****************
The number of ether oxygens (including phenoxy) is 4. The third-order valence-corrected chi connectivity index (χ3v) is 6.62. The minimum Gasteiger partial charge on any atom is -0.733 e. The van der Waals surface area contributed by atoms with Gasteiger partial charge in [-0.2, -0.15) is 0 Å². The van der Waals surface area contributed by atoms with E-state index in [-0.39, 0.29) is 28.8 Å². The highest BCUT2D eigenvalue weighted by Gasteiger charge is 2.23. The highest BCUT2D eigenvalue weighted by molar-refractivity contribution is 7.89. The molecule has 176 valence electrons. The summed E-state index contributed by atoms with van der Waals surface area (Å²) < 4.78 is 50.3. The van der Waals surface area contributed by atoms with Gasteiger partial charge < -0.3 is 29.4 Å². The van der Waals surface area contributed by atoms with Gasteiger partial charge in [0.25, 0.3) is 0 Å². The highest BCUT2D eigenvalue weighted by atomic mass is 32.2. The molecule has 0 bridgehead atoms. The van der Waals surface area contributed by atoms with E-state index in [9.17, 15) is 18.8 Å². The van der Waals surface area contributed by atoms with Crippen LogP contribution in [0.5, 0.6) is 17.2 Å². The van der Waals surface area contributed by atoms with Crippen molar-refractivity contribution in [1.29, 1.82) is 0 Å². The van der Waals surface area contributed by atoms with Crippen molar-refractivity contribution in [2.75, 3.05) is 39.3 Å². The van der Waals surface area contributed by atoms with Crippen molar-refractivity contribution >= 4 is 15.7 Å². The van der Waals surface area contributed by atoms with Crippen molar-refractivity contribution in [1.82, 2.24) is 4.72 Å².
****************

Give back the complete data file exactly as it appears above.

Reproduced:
The number of ether oxygens (including phenoxy) is 4. The third-order valence-corrected chi connectivity index (χ3v) is 6.62. The minimum Gasteiger partial charge on any atom is -0.733 e. The van der Waals surface area contributed by atoms with Gasteiger partial charge in [-0.2, -0.15) is 0 Å². The van der Waals surface area contributed by atoms with E-state index in [-0.39, 0.29) is 28.8 Å². The highest BCUT2D eigenvalue weighted by Gasteiger charge is 2.23. The highest BCUT2D eigenvalue weighted by molar-refractivity contribution is 7.89. The molecule has 176 valence electrons. The summed E-state index contributed by atoms with van der Waals surface area (Å²) < 4.78 is 50.3. The van der Waals surface area contributed by atoms with Gasteiger partial charge < -0.3 is 29.4 Å². The van der Waals surface area contributed by atoms with Gasteiger partial charge in [0.25, 0.3) is 0 Å². The highest BCUT2D eigenvalue weighted by atomic mass is 32.2. The molecule has 0 bridgehead atoms. The van der Waals surface area contributed by atoms with E-state index in [9.17, 15) is 18.8 Å². The van der Waals surface area contributed by atoms with Crippen LogP contribution in [0.5, 0.6) is 17.2 Å². The van der Waals surface area contributed by atoms with Crippen molar-refractivity contribution in [1.29, 1.82) is 0 Å². The van der Waals surface area contributed by atoms with Crippen molar-refractivity contribution in [2.75, 3.05) is 39.3 Å². The van der Waals surface area contributed by atoms with Crippen molar-refractivity contribution >= 4 is 15.7 Å². The van der Waals surface area contributed by atoms with Crippen molar-refractivity contribution in [1.82, 2.24) is 4.72 Å².